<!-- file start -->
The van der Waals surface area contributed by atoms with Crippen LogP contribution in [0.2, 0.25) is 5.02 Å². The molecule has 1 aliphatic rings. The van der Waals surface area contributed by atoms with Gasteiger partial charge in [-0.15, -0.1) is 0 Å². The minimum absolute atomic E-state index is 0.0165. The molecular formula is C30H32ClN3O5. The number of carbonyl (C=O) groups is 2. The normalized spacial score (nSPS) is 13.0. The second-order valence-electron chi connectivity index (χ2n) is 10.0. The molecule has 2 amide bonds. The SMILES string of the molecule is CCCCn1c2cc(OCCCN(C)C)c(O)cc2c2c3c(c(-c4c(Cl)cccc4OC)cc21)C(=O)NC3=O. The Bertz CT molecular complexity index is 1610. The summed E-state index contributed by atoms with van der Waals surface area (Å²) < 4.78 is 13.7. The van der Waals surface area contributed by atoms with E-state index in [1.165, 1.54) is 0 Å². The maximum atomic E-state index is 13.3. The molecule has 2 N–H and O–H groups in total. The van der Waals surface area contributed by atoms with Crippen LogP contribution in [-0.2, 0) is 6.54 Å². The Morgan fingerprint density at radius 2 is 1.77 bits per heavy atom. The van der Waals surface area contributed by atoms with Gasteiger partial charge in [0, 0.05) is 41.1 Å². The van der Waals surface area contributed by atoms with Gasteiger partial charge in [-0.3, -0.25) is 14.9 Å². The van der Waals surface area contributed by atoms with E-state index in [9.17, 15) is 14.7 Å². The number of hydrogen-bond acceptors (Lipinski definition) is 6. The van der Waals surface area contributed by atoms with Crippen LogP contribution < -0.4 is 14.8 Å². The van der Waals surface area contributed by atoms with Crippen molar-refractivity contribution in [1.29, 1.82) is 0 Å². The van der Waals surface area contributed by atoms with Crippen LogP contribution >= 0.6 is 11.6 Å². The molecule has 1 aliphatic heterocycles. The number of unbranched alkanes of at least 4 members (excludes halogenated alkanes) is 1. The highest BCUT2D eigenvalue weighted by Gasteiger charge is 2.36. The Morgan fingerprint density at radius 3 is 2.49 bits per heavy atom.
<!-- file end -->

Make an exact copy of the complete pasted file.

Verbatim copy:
The van der Waals surface area contributed by atoms with Crippen LogP contribution in [0.2, 0.25) is 5.02 Å². The molecule has 1 aliphatic rings. The van der Waals surface area contributed by atoms with Gasteiger partial charge in [-0.15, -0.1) is 0 Å². The minimum absolute atomic E-state index is 0.0165. The molecular formula is C30H32ClN3O5. The number of carbonyl (C=O) groups is 2. The normalized spacial score (nSPS) is 13.0. The second-order valence-electron chi connectivity index (χ2n) is 10.0. The molecule has 2 amide bonds. The SMILES string of the molecule is CCCCn1c2cc(OCCCN(C)C)c(O)cc2c2c3c(c(-c4c(Cl)cccc4OC)cc21)C(=O)NC3=O. The Bertz CT molecular complexity index is 1610. The summed E-state index contributed by atoms with van der Waals surface area (Å²) < 4.78 is 13.7. The van der Waals surface area contributed by atoms with E-state index in [1.165, 1.54) is 0 Å². The maximum atomic E-state index is 13.3. The molecule has 2 N–H and O–H groups in total. The van der Waals surface area contributed by atoms with Crippen LogP contribution in [-0.2, 0) is 6.54 Å². The Morgan fingerprint density at radius 2 is 1.77 bits per heavy atom. The van der Waals surface area contributed by atoms with Gasteiger partial charge in [0, 0.05) is 41.1 Å². The van der Waals surface area contributed by atoms with Gasteiger partial charge in [-0.3, -0.25) is 14.9 Å². The van der Waals surface area contributed by atoms with E-state index in [9.17, 15) is 14.7 Å². The number of hydrogen-bond acceptors (Lipinski definition) is 6. The van der Waals surface area contributed by atoms with Crippen LogP contribution < -0.4 is 14.8 Å². The van der Waals surface area contributed by atoms with Crippen molar-refractivity contribution in [1.29, 1.82) is 0 Å². The van der Waals surface area contributed by atoms with Crippen LogP contribution >= 0.6 is 11.6 Å². The molecule has 1 aliphatic heterocycles. The number of unbranched alkanes of at least 4 members (excludes halogenated alkanes) is 1. The highest BCUT2D eigenvalue weighted by Gasteiger charge is 2.36. The Morgan fingerprint density at radius 3 is 2.49 bits per heavy atom.